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Tuesday December 5, 1972
. . . where the 1970s live forever!

News stories from Tuesday December 5, 1972

Summaries of the stories the major media outlets considered to be of particular importance on this date:

  • The Vietnam peace talks between Henry Kissinger and Le Duc Tho were postponed today without explanation. The U.S. and North Vietnam are trying to work out a plan whereby North Vietnam would agree to pull out its troops from South Vietnam gradually and without publicity. But President Thieu of South Vietnam is against the settlement, and his government has ordered people to protest the terms of the cease-fire agreement. [CBS]
  • Bombs exploded in Cookstown, Northern Ireland. In Belfast, two people were shot by British troops by mistake; one was killed. [CBS]
  • The countdown for Wednesday's lift-off of Apollo 17 is in progress. Astronaut Eugene Cernan is a space veteran of Apollo 10; Dr. Harrison Schmitt is a professional scientist who said he is glad that NASA is finally taking a scientist to the moon. Ron Evans, a jet pilot, will orbit the moon while Cernan and Schmitt are on the lunar surface. Mice accompanying the flight will study the effects of cosmic rays. Lift-off is scheduled for shortly after 9:30 EST on Wednesday night. [CBS]
  • The federal government ordered the airline industry to take new anti-hijacking measures. Transportation Secretary Volpe contacted officials representing airlines, pilots, airports and police to inform them of the new policy. Through a Federal Aviation Administration measure, airlines are now required to electronically screen all passengers and search all hand luggage. Airports must have armed police at passenger checkpoints. The Air Line Pilots Association applauded the measures, but the municipalities which are shouldering the costs of the program are critical. Roman Gribbs, president of the National League of Cities, said that the federal government is putting the responsibility on local officials who can't afford it. The airlines also agree that security ought to be a federal job. [CBS]
  • Progress is being made towards U.S.-Cuba anti-hijacking talks. Silvio Masnata, the Swiss ambassador to Cuba, is the key middleman between DC and Havana. Secretary of State Rogers expressed the U.S. desire for talks with Castro; the Swiss ambassador to the U.S., Felix Schnyder, said that the outlook for talks is promising. The deal would require Cuba to prosecute hijackers and would require America to prosecute Cubans who flee Cuba by ship. The U.S would also be obligated to crack down on anti-Castro Cubans operating in America. [CBS]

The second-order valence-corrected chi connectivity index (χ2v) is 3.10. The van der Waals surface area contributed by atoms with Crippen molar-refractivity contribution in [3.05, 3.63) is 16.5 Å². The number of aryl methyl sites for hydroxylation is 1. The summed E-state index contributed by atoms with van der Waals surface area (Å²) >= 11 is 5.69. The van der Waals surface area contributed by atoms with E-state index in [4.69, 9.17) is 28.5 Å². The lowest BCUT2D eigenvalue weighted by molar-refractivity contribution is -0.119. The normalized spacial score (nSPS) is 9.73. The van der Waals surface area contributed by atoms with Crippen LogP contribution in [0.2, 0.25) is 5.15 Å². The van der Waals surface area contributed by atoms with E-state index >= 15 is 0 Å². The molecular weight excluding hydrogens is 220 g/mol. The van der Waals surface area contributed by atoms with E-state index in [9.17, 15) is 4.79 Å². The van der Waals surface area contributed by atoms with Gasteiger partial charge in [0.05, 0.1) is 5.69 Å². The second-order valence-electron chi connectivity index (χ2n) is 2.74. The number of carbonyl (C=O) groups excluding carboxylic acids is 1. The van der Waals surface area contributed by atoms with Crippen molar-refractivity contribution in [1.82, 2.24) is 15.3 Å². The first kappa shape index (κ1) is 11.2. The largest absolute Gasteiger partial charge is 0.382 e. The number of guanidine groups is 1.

• Former President Harry Truman was admitted to a Kansas City hospital with pulmonary congestion. [CBS]
  • Rogers Morton will stay as Interior Secretary; George Romney will be replaced at the Department of Housing and Urban Development by James Lynn, ex-Secretary of Commerce.

    Housing and Urban Development is a dream gone sour, being plagued by scandal and inadequate funds. Romney wanted to increase housing opportunities for low-income groups, but his program turned into a windfall for profiteers. "Model cities" have been a failure. Lynn said that he hopes to learn something about housing in his new job. It is feared by some that Lynn will preside over President Nixon's dismantlement of HUD. [CBS]

  • A Senate committee on nutrition was told by Dr. George Briggs, a California professor, that the American diet is responsible for $30 billion a year in health care costs. Much food has no nutritional value. Georgetown professor Dr. Sol Katz told the committee that chicken soup is better for colds than some medicines. [CBS]
  • A court ordered the federal government to postpone requirements that air safety bags be installed in cars until more testing is done. [CBS]
  • Boston detectives are investigating a series of murders. Four young female hitchhikers have been killed in the last three months and two of the cases involved sexual attacks.

    In Boulder, Colorado, a police officer acquaints college students with the hazards of rape on campus. In the last two years, 58 sex-related crimes were reported at the University of Colorado. Police feel that most rapes are related to hitchhiking, and most rapes are not reported. One student said she was beaten and almost raped; she claimed that the police laughed and suggested she invited the assault. Another raped student said that the police have an attitude of doing nothing about rape, and they wouldn't make a arrest without her being 100% sure of the identity of the attackers. An escort service has been set up by female students, and now the police are being more helpful. [CBS]

Stock Market Report

Dow Jones Industrial Average: 1022.95 (-2.26, -0.22%)
S&P Composite: 117.58 (-0.19, -0.16%)
Arms Index: 0.95

Total Volume17.80
* in millions of shares

Arms Index is the ratio of volume per declining issue to volume per advancing issue; a figure below 1.0 is bullish.

Market Index Trends
December 4, 19721025.21117.7719.73
December 1, 19721023.93117.3822.57
November 30, 19721018.21116.6719.34
November 29, 19721018.81116.5217.38
November 28, 19721019.34116.4719.21
November 27, 19721017.76116.7218.91
November 24, 19721025.21117.2715.76
November 22, 19721020.54116.9024.51
November 21, 19721013.25116.2122.11
November 20, 19721005.04115.5316.68

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